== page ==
The issues of being a leader and the questions of leadership characteristics are as old as mankind. From the fall in the garden of Eden through the news of today, we often see the devastating results from listening to and following false leaders. We also know past and present leaders whose tremendous examples are worthy of our attention and imitation.
Where do we go to increase our knowledge of how to be an effective and influential leader? How do we learn to model the characteristics of a leader with integrity? If we search Amazon for a book on leadership, more than 60,000 choices appear. Yet as Christ followers, we have one book, the Holy Bible, that offers the very best examples of what leadership looks like through stories of both great and poor leaders.
When we view the world from a biblical perspective, we understand two truths: First, “the Word of God is living and active, sharper than any two-edged sword” (Hebrews 4:12). Second, “All Scripture is breathed out by God and profitable for teaching, reproof, for correction, and training in righteousness, that the man of God may be complete, equipped for every good work” (2 Timothy 3:16-17, ESV). We use the Bible as our guide.
My favorite book of the Bible containing examples of great leadership is the book of Nehemiah. Nehemiah gives us three principles that serve us well in any leadership position we hold.
- Start with God. When Nehemiah heard the survivors of the exile from Jerusalem were in great trouble, and that the wall was broken down and the gates destroyed by fire, he immediately turned to the Lord with fasting and prayer. The Lord provided an opportunity for Nehemiah to present to King Artaxerxes a request to return to Jerusalem to rebuild the city and the wall. When the king asked Nehemiah what was needed, because of the time spent with the Lord and thinking through what would be necessary, Nehemiah was prepared. He asked the king to write letters on his behalf to meet project needs (Nehemiah 2:7-8). Nehemiah sought the Lord, thought through the project, and was prepared to make his request of the king. Do you seek the Lord first when faced with a new project or challenge?
- Demonstrate you care. It’s a common adage—people will not care how much you know until they know how much you care. Nehemiah spent time understanding the situation and the full extent of the devastation. He did this before sharing what God told him to undertake (Nehemiah 2:11-18). As Nehemiah laid out the plan for Jerusalem, the people gathered around him because he took the time to understand them. When it was time for the work to be done, Nehemiah worked right beside them. In fact, he, his brothers and his servants did not change their clothes or put away their weapons (Nehemiah 4:13-23). By taking the time to get a clear picture of the task and working side by side with others, Nehemiah demonstrated he cared about the people. How would your team respond if asked about your care for them?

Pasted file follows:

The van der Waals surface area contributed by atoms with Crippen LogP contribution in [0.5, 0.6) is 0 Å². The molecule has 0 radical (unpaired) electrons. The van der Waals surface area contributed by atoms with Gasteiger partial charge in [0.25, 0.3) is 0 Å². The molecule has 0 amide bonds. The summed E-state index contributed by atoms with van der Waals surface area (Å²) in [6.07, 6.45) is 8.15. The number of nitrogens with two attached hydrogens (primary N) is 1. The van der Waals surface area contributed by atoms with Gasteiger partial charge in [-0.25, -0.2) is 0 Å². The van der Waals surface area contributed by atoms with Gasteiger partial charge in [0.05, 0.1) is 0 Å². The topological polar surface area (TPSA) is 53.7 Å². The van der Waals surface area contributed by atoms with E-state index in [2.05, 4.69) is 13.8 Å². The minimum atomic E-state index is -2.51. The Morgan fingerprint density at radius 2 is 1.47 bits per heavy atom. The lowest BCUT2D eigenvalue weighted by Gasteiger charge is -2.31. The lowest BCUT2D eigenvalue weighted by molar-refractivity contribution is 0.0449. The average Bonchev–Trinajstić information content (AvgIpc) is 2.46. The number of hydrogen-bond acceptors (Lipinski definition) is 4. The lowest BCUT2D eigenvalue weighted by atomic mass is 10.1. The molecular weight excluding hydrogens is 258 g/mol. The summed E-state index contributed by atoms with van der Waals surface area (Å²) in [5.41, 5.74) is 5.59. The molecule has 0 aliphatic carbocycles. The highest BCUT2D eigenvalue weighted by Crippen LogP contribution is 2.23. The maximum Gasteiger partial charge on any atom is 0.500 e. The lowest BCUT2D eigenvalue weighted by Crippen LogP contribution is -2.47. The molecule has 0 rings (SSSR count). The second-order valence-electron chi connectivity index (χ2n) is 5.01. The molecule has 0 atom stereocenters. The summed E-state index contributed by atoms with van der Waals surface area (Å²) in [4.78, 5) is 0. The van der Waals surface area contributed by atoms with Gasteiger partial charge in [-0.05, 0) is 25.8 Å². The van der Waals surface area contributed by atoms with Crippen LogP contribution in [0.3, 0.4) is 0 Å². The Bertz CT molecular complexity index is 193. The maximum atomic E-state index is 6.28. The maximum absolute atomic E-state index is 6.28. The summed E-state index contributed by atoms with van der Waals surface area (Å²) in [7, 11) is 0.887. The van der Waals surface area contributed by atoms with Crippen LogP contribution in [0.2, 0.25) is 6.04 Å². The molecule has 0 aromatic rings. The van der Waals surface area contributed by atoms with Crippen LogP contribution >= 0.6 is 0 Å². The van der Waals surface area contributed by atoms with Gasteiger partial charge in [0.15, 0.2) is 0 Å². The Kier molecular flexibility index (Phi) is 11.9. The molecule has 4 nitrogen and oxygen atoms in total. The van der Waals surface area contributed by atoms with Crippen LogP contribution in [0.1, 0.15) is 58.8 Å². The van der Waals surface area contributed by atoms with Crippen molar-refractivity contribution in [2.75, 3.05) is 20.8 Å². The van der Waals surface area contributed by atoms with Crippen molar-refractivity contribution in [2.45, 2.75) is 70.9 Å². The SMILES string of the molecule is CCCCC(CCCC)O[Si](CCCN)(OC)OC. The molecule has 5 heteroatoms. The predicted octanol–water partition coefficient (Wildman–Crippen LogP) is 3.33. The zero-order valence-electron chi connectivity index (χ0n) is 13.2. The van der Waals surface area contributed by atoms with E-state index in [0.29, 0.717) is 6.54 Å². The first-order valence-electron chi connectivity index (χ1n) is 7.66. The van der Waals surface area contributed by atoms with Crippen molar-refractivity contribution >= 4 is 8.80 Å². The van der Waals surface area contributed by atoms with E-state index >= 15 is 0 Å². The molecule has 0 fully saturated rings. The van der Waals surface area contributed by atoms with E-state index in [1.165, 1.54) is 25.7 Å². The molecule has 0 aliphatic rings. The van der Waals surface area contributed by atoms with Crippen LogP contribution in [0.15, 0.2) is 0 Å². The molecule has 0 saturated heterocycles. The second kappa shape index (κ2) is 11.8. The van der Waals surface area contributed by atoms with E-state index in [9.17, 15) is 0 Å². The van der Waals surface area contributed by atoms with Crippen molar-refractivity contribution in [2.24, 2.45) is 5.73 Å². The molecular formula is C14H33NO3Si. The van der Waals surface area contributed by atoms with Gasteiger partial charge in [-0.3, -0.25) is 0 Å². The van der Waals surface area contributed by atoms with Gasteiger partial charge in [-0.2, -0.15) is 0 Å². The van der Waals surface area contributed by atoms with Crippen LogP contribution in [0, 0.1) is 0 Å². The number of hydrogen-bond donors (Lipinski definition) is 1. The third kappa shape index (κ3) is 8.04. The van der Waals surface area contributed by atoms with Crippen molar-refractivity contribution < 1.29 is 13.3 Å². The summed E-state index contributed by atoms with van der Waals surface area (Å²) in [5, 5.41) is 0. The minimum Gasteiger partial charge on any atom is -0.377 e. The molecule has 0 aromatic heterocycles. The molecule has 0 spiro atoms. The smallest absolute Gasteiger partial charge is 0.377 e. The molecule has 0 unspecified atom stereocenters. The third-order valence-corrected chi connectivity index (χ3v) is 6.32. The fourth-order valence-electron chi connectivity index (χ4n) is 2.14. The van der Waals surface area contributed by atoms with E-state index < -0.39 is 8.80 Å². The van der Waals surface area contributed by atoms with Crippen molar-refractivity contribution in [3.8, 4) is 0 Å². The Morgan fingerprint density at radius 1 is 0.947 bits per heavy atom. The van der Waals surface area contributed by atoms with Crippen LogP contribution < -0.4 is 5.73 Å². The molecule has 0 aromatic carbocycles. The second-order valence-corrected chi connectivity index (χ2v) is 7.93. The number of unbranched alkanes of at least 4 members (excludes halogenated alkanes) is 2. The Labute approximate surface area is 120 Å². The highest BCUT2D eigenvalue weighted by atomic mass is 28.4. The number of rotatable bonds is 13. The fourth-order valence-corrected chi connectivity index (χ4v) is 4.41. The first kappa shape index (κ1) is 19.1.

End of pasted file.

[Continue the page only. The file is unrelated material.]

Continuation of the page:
- People are important. The entire third chapter of Nehemiah is devoted to outlining who did the work. Nehemiah had a lot going on; a huge wall to rebuild from rubble is not a simple task. Yet he took the time to carefully record who was building the wall. He knew them—their names and occupations, as well as the parts of the wall each person was rebuilding. Since God breathed out this record, we understand the people doing the work are important. How well do you know your team? This is one of many leadership examples in the Bible, a book that offers us Godly wisdom as we lead.
Julie Nimmons is a former CEO of Schutt Sports, an executive coach and president of EXO Living, LLC. This article appeared in a publication for Fellowship of Christian Athletes.